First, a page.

Review: Not So Shy

Not So Shy

by Noa Nimrodi

Kar-Ben Publishing (imprint of Lerner Publishing Group), 2023

Category: Middle Grade
Reviewer: Heidi Rabinowitz

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Twelve-year-old Shai (pronounced "shy") relocates with her family from Israel to California so that her Abba can pursue a job opportunity in a science lab developing GMO non-browning avocados. She thoroughly resents the move and resists making new friends, but ends up creating strong relationships with Korean American neighbor Kay-Lee, white non-Jewish cute geek Chris, and Muslim Hakim. After a rocky start, when Hakim assumes that an Israeli will automatically dislike him, the two realize that Shai's Iraqi-Jewish heritage bears similarities to Hakim's family background. Together, they work on science projects, deepen their friendship, and face Islamophobic and antisemitic bullying at school. Shai and her family bond with Kay-Lee's family and find ways to support each other.

Shai misses her Saba and Savta deeply. When Savta, back in Israel, is injured and comatose after a terrorist bombing, Shai gets Hakim's mom to translate Savta's old diary from Arabic so that she can feel closer to her grandmother. Shai's family visits Israel, Savta recovers, and Shai learns that "the heart is big enough to have more than one place to call home."

It must be noted that the Iraqi-Jewish experience described here may not be typical. A sensitivity reader of that background told me that while the historical facts are accurate, Savta’s portrayal is quite Ashkenazified. This could be plausible for a Jewish girl who moved from Iraq to Israel at the age of 9, but the reader personally couldn’t relate to Savta as an Iraqi grandmother, so perhaps she should not be seen as representative of the general Iraqi-Jewish experience. We definitely need more positive depictions of Israelis and Mizrahi Jews in children's literature. It is to be hoped that the next such depiction will help readers learn more details about the general Mizrahi experience.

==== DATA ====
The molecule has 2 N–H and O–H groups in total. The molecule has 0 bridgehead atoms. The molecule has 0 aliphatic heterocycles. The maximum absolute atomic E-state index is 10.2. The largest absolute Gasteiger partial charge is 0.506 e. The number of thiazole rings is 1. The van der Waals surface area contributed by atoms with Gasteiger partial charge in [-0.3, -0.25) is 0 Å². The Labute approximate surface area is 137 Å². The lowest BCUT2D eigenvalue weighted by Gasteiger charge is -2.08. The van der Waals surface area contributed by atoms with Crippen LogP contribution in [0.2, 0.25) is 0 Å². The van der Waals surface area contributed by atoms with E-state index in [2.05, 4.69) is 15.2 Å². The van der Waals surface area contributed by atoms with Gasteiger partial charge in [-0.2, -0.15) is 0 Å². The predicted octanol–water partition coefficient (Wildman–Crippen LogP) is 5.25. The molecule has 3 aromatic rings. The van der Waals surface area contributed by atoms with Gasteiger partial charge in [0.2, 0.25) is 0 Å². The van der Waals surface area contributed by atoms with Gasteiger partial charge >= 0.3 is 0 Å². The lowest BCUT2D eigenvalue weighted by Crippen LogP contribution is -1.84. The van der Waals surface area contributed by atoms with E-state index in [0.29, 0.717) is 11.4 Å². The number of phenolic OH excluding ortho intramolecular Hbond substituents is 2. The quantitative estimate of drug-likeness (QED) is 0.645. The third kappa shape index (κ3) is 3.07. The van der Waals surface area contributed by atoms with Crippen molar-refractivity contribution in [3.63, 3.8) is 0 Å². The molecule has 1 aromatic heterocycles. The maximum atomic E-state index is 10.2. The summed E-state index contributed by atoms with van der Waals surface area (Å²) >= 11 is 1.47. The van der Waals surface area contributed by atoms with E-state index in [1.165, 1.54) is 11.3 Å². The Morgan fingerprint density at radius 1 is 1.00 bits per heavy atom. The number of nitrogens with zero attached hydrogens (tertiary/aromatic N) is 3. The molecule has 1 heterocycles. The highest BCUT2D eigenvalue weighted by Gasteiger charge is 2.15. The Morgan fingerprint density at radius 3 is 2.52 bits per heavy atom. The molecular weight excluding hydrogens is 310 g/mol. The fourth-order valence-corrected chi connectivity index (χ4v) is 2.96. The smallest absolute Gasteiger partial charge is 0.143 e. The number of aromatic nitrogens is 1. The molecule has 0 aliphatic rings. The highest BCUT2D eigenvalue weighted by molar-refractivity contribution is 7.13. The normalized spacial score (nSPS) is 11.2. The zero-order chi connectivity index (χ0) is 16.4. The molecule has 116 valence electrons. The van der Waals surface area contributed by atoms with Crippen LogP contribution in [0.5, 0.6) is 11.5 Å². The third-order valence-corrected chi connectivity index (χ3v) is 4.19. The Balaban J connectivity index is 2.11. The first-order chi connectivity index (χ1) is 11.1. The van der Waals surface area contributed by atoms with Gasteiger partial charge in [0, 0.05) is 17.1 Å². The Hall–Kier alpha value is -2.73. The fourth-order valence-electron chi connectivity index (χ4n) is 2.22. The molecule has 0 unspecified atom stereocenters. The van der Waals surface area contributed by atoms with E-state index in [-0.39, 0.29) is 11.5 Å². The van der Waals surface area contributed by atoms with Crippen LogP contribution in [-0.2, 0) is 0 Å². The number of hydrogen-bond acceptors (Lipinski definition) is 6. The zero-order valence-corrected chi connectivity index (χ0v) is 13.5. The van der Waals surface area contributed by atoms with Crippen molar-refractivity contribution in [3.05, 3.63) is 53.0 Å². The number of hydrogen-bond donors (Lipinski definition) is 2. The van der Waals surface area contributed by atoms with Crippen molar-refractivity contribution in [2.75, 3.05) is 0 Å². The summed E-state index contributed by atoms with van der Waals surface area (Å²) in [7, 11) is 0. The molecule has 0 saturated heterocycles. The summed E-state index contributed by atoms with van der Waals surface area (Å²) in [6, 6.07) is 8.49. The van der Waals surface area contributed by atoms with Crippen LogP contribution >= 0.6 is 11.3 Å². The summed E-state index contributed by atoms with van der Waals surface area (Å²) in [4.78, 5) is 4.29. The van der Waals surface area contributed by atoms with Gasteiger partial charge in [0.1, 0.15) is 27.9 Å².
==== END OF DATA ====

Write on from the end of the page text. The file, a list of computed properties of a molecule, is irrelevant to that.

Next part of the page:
Coincidentally, the story is quite similar in structure to National Book Award finalist Maizy Chen's Last Chance by Lisa Yee, a story of relocation, growing connection with heritage, and expansion of the definition of "home." These two titles would make good "read alikes," as both books are emotionally relatable and help readers ponder issues of prejudice and allyship.

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Reviewer Heidi Rabinowitz is one of the co-admins of The Sydney Taylor Shmooze, along with Susan Kusel and Chava Pinchuck. She hosts The Book of Life Podcast: A Show About Jewish Kidlit (Mostly) at Heidi is Past President of the Association of Jewish Libraries, and Library Director at Congregation B'nai Israel of Boca Raton, Florida.